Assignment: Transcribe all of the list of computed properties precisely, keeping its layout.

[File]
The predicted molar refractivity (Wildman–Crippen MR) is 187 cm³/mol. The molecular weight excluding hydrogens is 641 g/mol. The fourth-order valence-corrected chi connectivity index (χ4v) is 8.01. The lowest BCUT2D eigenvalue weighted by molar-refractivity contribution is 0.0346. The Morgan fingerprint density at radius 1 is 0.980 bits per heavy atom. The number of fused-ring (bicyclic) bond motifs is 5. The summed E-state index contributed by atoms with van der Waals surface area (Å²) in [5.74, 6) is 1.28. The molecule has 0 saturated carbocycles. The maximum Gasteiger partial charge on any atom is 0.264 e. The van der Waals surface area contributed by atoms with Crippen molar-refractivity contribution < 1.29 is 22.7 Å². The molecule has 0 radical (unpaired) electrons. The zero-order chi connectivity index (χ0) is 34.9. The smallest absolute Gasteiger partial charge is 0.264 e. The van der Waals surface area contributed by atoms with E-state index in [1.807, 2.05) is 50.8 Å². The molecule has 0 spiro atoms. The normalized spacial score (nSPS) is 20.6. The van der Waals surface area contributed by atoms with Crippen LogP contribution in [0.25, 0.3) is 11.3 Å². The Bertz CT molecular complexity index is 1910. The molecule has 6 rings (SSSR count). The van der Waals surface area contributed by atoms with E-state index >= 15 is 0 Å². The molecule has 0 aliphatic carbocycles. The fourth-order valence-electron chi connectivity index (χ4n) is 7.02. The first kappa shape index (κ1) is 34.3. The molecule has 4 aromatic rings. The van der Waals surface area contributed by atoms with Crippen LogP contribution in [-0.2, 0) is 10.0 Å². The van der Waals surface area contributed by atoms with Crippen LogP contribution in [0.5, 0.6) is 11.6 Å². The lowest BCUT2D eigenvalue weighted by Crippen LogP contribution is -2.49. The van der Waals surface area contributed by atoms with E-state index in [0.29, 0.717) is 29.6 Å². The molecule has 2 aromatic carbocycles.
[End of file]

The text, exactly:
The predicted molar refractivity (Wildman–Crippen MR) is 187 cm³/mol. The molecular weight excluding hydrogens is 641 g/mol. The fourth-order valence-corrected chi connectivity index (χ4v) is 8.01. The lowest BCUT2D eigenvalue weighted by molar-refractivity contribution is 0.0346. The Morgan fingerprint density at radius 1 is 0.980 bits per heavy atom. The number of fused-ring (bicyclic) bond motifs is 5. The summed E-state index contributed by atoms with van der Waals surface area (Å²) in [5.74, 6) is 1.28. The molecule has 0 saturated carbocycles. The maximum Gasteiger partial charge on any atom is 0.264 e. The van der Waals surface area contributed by atoms with Crippen molar-refractivity contribution < 1.29 is 22.7 Å². The molecule has 0 radical (unpaired) electrons. The zero-order chi connectivity index (χ0) is 34.9. The smallest absolute Gasteiger partial charge is 0.264 e. The van der Waals surface area contributed by atoms with E-state index in [1.807, 2.05) is 50.8 Å². The molecule has 0 spiro atoms. The normalized spacial score (nSPS) is 20.6. The van der Waals surface area contributed by atoms with Crippen LogP contribution in [0.25, 0.3) is 11.3 Å². The Bertz CT molecular complexity index is 1910. The molecule has 6 rings (SSSR count). The van der Waals surface area contributed by atoms with E-state index >= 15 is 0 Å². The molecule has 0 aliphatic carbocycles. The fourth-order valence-electron chi connectivity index (χ4n) is 7.02. The first kappa shape index (κ1) is 34.3. The molecule has 4 aromatic rings. The van der Waals surface area contributed by atoms with Crippen LogP contribution in [-0.2, 0) is 10.0 Å². The van der Waals surface area contributed by atoms with Crippen LogP contribution in [0.5, 0.6) is 11.6 Å². The lowest BCUT2D eigenvalue weighted by Crippen LogP contribution is -2.49. The van der Waals surface area contributed by atoms with E-state index in [0.29, 0.717) is 29.6 Å². The molecule has 2 aromatic carbocycles.